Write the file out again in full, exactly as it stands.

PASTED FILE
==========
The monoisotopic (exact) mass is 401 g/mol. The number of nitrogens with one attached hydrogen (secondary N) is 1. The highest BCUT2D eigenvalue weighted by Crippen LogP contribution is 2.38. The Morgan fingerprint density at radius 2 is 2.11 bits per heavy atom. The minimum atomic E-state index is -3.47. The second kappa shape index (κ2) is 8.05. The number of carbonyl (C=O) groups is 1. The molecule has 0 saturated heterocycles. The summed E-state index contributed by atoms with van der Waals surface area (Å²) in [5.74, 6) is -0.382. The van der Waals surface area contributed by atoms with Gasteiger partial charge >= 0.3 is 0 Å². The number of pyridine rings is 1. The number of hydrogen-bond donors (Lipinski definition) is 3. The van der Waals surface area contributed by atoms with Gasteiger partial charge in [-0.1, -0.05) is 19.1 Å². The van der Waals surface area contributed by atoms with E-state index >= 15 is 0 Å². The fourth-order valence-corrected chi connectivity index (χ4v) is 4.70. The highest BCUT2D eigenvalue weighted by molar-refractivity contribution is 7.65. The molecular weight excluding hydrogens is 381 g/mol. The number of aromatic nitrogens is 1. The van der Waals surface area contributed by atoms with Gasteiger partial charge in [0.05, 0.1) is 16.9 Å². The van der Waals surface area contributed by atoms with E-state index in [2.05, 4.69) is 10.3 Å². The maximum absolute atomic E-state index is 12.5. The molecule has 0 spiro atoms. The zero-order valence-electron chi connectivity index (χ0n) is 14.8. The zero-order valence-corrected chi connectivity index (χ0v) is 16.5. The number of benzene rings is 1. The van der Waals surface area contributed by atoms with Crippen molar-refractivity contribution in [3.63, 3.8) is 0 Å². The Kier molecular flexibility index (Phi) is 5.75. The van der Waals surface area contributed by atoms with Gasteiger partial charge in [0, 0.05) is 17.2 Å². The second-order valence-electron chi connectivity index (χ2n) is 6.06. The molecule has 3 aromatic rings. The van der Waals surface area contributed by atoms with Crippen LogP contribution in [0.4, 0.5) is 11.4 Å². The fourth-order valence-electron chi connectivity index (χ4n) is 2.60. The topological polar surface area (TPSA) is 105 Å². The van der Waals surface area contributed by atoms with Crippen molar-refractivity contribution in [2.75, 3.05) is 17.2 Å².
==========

The monoisotopic (exact) mass is 401 g/mol. The number of nitrogens with one attached hydrogen (secondary N) is 1. The highest BCUT2D eigenvalue weighted by Crippen LogP contribution is 2.38. The Morgan fingerprint density at radius 2 is 2.11 bits per heavy atom. The minimum atomic E-state index is -3.47. The second kappa shape index (κ2) is 8.05. The number of carbonyl (C=O) groups is 1. The molecule has 0 saturated heterocycles. The summed E-state index contributed by atoms with van der Waals surface area (Å²) in [5.74, 6) is -0.382. The van der Waals surface area contributed by atoms with Gasteiger partial charge >= 0.3 is 0 Å². The number of pyridine rings is 1. The number of hydrogen-bond donors (Lipinski definition) is 3. The van der Waals surface area contributed by atoms with Gasteiger partial charge in [-0.1, -0.05) is 19.1 Å². The van der Waals surface area contributed by atoms with E-state index >= 15 is 0 Å². The fourth-order valence-corrected chi connectivity index (χ4v) is 4.70. The highest BCUT2D eigenvalue weighted by molar-refractivity contribution is 7.65. The molecular weight excluding hydrogens is 381 g/mol. The number of aromatic nitrogens is 1. The van der Waals surface area contributed by atoms with Gasteiger partial charge in [0.05, 0.1) is 16.9 Å². The van der Waals surface area contributed by atoms with E-state index in [2.05, 4.69) is 10.3 Å². The maximum absolute atomic E-state index is 12.5. The molecule has 0 spiro atoms. The zero-order valence-electron chi connectivity index (χ0n) is 14.8. The zero-order valence-corrected chi connectivity index (χ0v) is 16.5. The number of benzene rings is 1. The van der Waals surface area contributed by atoms with Crippen molar-refractivity contribution in [3.63, 3.8) is 0 Å². The Kier molecular flexibility index (Phi) is 5.75. The van der Waals surface area contributed by atoms with Gasteiger partial charge in [0, 0.05) is 17.2 Å². The second-order valence-electron chi connectivity index (χ2n) is 6.06. The molecule has 3 aromatic rings. The van der Waals surface area contributed by atoms with Crippen LogP contribution in [0.4, 0.5) is 11.4 Å². The fourth-order valence-electron chi connectivity index (χ4n) is 2.60. The topological polar surface area (TPSA) is 105 Å². The van der Waals surface area contributed by atoms with Crippen molar-refractivity contribution in [2.75, 3.05) is 17.2 Å².